There is no doubt that something has to be done. The tree canopy in the Parramatta LGA is being lost to development at an alarming rate, and doing nothing, the effect of rescinding this Motion, surely cannot be an option. Council may also find this work is imperative once the NSW Government’s Draft Greener Places Design Guide is implemented, as this document stipulates the tree canopy percentages to be achieved.
I acknowledge some Councillors have expressed concerns in relation to the costs for undertaking the Tree Canopy Motion. However, in this era when the climate is warming and acting to limit warming is a key global political issue, why would any Council want to act against a Motion that will contribute to cooling of its LGA? Surely the risks posed to residents, including death from high temperatures, outweigh the costs.
I note Councillor Jefferies expressed concerns that the Motion is “a back door” to make it harder for residents to remove trees. I would like to advocate for it to be seen as a positive step for increasing tree plantings rather than blocking tree removal. It is about improving the environment for current and future generations. It also represents a unique opportunity for Councillors to review Council’s tree management systems and processes.
This may even result in finding ways in which to better utilise technology and thereby decrease running costs. In any event, the Executive Director, City Assets and Operations response indicates that much of the work required has already been started, or is well underway.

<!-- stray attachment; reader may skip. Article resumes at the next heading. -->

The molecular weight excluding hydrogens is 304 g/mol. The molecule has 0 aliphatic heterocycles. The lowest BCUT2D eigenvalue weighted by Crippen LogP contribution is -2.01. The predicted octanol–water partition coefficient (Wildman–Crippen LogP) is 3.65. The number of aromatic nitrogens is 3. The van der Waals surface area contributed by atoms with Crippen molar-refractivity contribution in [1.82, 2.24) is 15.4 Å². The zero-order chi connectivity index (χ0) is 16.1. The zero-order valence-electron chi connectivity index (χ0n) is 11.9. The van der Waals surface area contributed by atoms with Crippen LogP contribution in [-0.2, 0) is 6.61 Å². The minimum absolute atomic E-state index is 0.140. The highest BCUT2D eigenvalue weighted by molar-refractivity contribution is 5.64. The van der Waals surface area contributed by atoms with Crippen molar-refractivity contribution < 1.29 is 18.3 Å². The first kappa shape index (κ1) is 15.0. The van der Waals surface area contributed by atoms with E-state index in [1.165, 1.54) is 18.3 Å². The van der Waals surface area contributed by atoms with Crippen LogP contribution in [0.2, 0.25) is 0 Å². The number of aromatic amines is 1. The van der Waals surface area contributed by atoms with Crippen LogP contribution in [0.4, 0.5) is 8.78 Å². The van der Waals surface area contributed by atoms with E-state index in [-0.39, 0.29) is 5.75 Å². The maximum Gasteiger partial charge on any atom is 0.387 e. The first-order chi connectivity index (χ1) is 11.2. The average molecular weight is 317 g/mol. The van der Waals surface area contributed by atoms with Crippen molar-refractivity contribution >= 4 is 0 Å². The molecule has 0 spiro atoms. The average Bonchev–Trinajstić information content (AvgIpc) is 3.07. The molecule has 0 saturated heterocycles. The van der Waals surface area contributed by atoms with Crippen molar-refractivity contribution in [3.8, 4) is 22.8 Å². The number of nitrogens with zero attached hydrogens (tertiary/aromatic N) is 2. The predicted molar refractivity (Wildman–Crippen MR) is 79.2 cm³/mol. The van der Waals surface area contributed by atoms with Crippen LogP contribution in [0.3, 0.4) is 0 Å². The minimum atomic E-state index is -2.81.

Please consider the many benefits of having trees in the communities you represent including how they contribute greatly towards the amenity, property prices, wildlife habitat and beauty of the LGA.
We strongly urge Councillors to allow the original Motion of October 26 to stand so the reports proposed can be undertaken. This represents good governance.
No staff response provided.
There are no attachments for this report.
ITEM NUMBER 9.2
SUBJECT PUBLIC FORUM 2 Item 17.2 Response to Submissions and Amended Proposal Report for the Powerhouse Museum Parramatta
REFERENCE NCA/2/2020 - D07736899
Members of North Parramatta Residents Action Group, heritage experts from all over NSW strongly oppose the recent proposal to 'relocate' Parramatta’s historic Willow Grove to an unidentified location within the historic Cumberland Hospital site.